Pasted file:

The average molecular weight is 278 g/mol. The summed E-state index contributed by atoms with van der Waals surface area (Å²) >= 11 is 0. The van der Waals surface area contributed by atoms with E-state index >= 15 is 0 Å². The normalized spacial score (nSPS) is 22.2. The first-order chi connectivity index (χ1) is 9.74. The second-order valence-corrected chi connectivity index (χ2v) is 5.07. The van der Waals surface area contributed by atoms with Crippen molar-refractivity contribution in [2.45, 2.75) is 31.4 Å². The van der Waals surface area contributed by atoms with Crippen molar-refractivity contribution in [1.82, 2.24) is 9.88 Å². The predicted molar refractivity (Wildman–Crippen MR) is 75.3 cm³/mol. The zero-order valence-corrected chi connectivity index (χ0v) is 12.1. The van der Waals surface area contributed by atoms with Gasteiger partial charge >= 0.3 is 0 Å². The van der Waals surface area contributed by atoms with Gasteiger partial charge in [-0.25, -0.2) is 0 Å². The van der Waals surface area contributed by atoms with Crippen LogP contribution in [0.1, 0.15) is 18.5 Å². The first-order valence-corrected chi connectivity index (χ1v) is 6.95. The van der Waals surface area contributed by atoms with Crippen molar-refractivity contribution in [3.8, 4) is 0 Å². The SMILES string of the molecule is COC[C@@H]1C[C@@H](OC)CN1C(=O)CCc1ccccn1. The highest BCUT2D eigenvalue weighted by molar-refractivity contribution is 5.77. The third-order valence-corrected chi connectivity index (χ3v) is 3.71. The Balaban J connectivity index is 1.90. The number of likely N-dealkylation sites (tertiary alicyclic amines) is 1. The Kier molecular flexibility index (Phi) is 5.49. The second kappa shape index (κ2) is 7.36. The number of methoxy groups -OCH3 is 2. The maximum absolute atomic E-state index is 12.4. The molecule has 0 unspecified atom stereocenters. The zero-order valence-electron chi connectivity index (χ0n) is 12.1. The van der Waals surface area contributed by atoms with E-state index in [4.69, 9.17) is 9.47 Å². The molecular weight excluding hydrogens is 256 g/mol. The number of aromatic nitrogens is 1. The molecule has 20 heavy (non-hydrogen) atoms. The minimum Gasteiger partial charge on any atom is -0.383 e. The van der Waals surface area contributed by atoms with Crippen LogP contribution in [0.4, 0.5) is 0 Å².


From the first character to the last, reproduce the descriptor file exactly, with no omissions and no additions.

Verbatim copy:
The average molecular weight is 278 g/mol. The summed E-state index contributed by atoms with van der Waals surface area (Å²) >= 11 is 0. The van der Waals surface area contributed by atoms with E-state index >= 15 is 0 Å². The normalized spacial score (nSPS) is 22.2. The first-order chi connectivity index (χ1) is 9.74. The second-order valence-corrected chi connectivity index (χ2v) is 5.07. The van der Waals surface area contributed by atoms with Crippen molar-refractivity contribution in [2.45, 2.75) is 31.4 Å². The van der Waals surface area contributed by atoms with Crippen molar-refractivity contribution in [1.82, 2.24) is 9.88 Å². The predicted molar refractivity (Wildman–Crippen MR) is 75.3 cm³/mol. The zero-order valence-corrected chi connectivity index (χ0v) is 12.1. The van der Waals surface area contributed by atoms with Gasteiger partial charge >= 0.3 is 0 Å². The van der Waals surface area contributed by atoms with Gasteiger partial charge in [-0.25, -0.2) is 0 Å². The van der Waals surface area contributed by atoms with Crippen LogP contribution in [0.1, 0.15) is 18.5 Å². The first-order valence-corrected chi connectivity index (χ1v) is 6.95. The van der Waals surface area contributed by atoms with Crippen molar-refractivity contribution in [3.8, 4) is 0 Å². The SMILES string of the molecule is COC[C@@H]1C[C@@H](OC)CN1C(=O)CCc1ccccn1. The highest BCUT2D eigenvalue weighted by molar-refractivity contribution is 5.77. The third-order valence-corrected chi connectivity index (χ3v) is 3.71. The Balaban J connectivity index is 1.90. The number of likely N-dealkylation sites (tertiary alicyclic amines) is 1. The Kier molecular flexibility index (Phi) is 5.49. The second kappa shape index (κ2) is 7.36. The number of methoxy groups -OCH3 is 2. The maximum absolute atomic E-state index is 12.4. The molecule has 0 unspecified atom stereocenters. The zero-order valence-electron chi connectivity index (χ0n) is 12.1. The van der Waals surface area contributed by atoms with E-state index in [4.69, 9.17) is 9.47 Å². The molecular weight excluding hydrogens is 256 g/mol. The number of aromatic nitrogens is 1. The molecule has 20 heavy (non-hydrogen) atoms. The minimum Gasteiger partial charge on any atom is -0.383 e. The van der Waals surface area contributed by atoms with Crippen LogP contribution in [0.4, 0.5) is 0 Å².